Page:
How many eggs usually hatch out and how many of the cygnets usually survive to adulthood?
Swans hatch up to 10 eggs at a time with the expectation of losing several of them. It is not uncommon for all the cygnets to be lost to predators, nor is it uncommon for most of them to survive – it all depends on the location and the natural protection afforded them. As the parents grow older they learn from the experience of previous years.
Do swans breed throughout their lives?
Yes, though the number of eggs laid each year tends to decrease with time.
How long do the cygnets stay with their parents?
Typically 6 months.
Is it normal for the parents to be chasing their cygnets once they’re several months old?
Absolutely. Once the cygnets are old enough to look after themselves the parents cut the parental ties with them and chase them away, sometimes quite aggressively.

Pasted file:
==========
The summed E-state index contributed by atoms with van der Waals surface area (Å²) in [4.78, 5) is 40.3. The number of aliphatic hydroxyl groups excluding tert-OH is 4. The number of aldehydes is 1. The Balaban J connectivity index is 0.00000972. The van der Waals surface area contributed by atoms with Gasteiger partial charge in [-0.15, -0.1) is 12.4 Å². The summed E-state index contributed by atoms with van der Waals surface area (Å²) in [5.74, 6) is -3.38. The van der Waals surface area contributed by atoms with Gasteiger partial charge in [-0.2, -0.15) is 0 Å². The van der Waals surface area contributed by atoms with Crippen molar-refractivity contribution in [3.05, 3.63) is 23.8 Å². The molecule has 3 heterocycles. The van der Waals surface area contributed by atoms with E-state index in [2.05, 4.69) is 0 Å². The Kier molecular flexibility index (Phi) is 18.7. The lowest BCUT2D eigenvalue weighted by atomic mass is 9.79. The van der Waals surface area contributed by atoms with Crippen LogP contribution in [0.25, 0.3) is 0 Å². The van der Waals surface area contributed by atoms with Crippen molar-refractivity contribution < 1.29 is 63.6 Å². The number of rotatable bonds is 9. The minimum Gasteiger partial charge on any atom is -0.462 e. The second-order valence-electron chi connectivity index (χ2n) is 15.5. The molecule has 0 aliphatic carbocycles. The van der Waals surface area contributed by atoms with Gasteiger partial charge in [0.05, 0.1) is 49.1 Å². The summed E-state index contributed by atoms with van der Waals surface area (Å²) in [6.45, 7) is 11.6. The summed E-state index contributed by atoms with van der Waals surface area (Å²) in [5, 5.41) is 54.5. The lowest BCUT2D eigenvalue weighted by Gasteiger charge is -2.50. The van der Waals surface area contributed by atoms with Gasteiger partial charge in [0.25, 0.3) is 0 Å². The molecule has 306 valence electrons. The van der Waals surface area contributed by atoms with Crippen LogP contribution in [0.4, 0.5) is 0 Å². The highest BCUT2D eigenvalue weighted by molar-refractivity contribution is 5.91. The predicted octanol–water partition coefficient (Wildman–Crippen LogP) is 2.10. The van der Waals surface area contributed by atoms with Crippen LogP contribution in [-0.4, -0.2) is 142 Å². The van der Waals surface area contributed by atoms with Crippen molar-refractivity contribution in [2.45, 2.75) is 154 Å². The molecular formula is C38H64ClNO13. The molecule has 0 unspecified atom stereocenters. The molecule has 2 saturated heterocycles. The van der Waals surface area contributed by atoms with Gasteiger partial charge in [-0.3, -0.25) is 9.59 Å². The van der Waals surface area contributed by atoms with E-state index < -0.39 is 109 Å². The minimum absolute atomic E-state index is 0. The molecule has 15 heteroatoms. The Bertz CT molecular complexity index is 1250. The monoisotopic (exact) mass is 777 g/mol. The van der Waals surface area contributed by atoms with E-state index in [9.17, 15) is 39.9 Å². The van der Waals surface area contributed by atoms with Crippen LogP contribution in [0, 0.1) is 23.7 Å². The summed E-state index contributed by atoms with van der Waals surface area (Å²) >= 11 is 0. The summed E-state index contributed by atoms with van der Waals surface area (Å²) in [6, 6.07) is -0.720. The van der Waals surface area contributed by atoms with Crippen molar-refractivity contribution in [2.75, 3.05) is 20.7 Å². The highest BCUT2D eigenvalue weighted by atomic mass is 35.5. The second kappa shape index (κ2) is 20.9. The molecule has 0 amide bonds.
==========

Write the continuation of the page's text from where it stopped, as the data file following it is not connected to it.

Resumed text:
Where do cygnets go when they leave their parents?
They normally join the first flock of swans they encounter where they usually stay until they mature when about 4 years old.
Is it true that swans mate for life?
As a general rule this is true. If a mate is lost then the surviving mate will go through a grieving process like humans do, after which it will either stay where it is on its own, fly off and find a new stretch of water to live on (where a new mate may fly in and join it) or fly off and re-join a flock.
How long do swans normally live?
In the wild, with all the hazards they have to live with (vandals, pollution, dogs, mink, overhead cables, bridges, pylons, lead poisoning, fishing-tackle injuries etc), an average lifespan would be 12 years. In a protected environment this figure can reach 30 years.
Do swans moult?
Yes – typically in July or August each year, during which time they are unable to fly. Breeding pairs do not moult at the same time as they, and any offspring, would be too vulnerable to attack. They are unable to fly for approximately 6 weeks from the time that they lose their flight feathers to the time they have grown new ones.
Can swans take off from land?
Yes, but they need at least 30 yards to become airborne and the same again to reach a safe height to clear surrounding obstructions such as houses.